December 29, 2011 at 8:40 am #47581
No, not the sequel, but a second thread on a movie that has yet to open….
(continuing the discussion, prompted by James Gray’s response as a Streep fan about his concerns over her films and others saying there is not a lot available for a woman of her age):
Meryl Streep is a huge box office draw. The Iron Lady, though not going
to be a $100 million movie, will do whatever business it does because
she is in it.
All she needs to do is tell her powerful agency –
CAA – that she only wants to do (or even every other movie wants to do)
something with a great director, or else she won’t accept the role. Its
the agency’s job to make this happen. Yes, that she is over 60 and
female means it’s more difficult – but she has the power, alone among
actresses of her age.
They might not be huge hits. She might need
to take a salary cut (although supposedly her upfront fee for TIL was
only $1 million, with obviously a huge back end for her, which is
reasonably part of why she is promoting the film so hard).
of her draw and talent of course can get great roles and great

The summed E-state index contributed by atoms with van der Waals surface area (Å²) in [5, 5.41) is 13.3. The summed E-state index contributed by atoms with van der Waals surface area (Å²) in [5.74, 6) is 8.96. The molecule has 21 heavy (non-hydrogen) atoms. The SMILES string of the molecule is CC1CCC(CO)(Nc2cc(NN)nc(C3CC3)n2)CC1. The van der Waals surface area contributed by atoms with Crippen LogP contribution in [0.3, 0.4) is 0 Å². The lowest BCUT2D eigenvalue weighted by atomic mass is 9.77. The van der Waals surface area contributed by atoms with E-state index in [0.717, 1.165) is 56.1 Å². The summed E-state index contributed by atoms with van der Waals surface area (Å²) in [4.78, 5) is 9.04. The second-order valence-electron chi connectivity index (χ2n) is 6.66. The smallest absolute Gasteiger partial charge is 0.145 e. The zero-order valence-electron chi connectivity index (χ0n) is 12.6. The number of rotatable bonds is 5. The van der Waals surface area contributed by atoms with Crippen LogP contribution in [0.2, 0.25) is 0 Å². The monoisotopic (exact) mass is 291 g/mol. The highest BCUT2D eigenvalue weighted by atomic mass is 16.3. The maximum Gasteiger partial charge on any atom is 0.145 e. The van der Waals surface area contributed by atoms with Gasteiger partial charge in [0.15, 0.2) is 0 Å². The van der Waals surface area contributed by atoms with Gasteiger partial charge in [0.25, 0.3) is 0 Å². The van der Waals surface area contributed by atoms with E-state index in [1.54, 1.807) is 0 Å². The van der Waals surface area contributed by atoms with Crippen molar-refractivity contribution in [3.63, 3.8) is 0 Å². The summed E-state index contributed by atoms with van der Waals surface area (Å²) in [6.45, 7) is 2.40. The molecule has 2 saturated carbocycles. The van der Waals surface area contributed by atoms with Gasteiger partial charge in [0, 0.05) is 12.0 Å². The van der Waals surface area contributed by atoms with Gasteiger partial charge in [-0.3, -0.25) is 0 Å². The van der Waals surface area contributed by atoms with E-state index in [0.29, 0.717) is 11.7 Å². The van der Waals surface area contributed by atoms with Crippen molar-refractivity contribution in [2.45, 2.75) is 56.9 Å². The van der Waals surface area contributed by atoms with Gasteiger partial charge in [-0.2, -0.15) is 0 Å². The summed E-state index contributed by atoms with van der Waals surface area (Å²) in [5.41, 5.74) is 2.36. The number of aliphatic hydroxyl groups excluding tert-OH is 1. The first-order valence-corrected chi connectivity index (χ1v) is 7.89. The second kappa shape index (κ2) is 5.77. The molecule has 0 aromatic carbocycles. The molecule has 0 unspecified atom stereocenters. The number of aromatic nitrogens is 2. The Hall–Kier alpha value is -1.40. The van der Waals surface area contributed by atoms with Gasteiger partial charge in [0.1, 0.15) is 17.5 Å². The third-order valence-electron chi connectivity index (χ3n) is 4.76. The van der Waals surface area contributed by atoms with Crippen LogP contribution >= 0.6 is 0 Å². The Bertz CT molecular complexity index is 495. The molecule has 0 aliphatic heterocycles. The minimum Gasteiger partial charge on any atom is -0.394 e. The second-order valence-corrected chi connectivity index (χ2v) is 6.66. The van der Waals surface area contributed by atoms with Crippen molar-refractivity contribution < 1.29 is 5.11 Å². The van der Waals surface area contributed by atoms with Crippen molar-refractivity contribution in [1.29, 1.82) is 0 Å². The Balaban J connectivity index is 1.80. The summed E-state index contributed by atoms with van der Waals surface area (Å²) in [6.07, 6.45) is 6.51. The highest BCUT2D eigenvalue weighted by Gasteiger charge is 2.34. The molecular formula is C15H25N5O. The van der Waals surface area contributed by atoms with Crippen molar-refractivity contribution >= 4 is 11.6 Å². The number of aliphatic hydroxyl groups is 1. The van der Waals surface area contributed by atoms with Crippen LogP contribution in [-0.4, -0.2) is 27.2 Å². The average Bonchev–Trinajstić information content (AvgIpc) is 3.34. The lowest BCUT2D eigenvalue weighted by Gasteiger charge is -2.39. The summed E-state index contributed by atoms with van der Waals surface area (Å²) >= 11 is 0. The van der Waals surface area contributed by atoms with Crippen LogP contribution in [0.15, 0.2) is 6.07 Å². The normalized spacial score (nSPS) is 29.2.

directors. They have to adjust their vision to what would accomodate her
age and gender, but I don’t believe that among the range of top
directors, she can’t do this.
In France, Catherine Deneuve – somewhat similar in position to Streep – does this all the time.
may be that her talent and her stated preference for only one or two
takes puts off some top directors. She did clash with Shanley on the set
of Doubt – maybe she prefers directors who aren’t as powerful and
experienced as she is. Maybe she prefers to collaborate on the directing
of her scenes (which if she can get away with and thinks is best for
her is her right to do).
But she has the power to change her situation. It will be more difficult because of her age, but she can be a game-changer.December 29, 2011 at 11:06 am #47583
Lengthy NYTimes review, mostly about the film’s problems, devotes one paragraph to Streep, says it is a technically flawless impersonation but limited by the film’s flaws:
A Polarizing Leader Fades Into Twilight
By A. O. SCOTT
The best thing about “The Iron Lady” may be that viewers going into the
theater with strong views, pro or con, about its subject, the former British
prime minister Margaret
Thatcher, are likely to emerge in a state of greater ambivalence, even
confusion. Those who know or care little about her will also be confused, but
for different reasons.
Let’s stick with the first group for the moment. Nearly anyone who was alive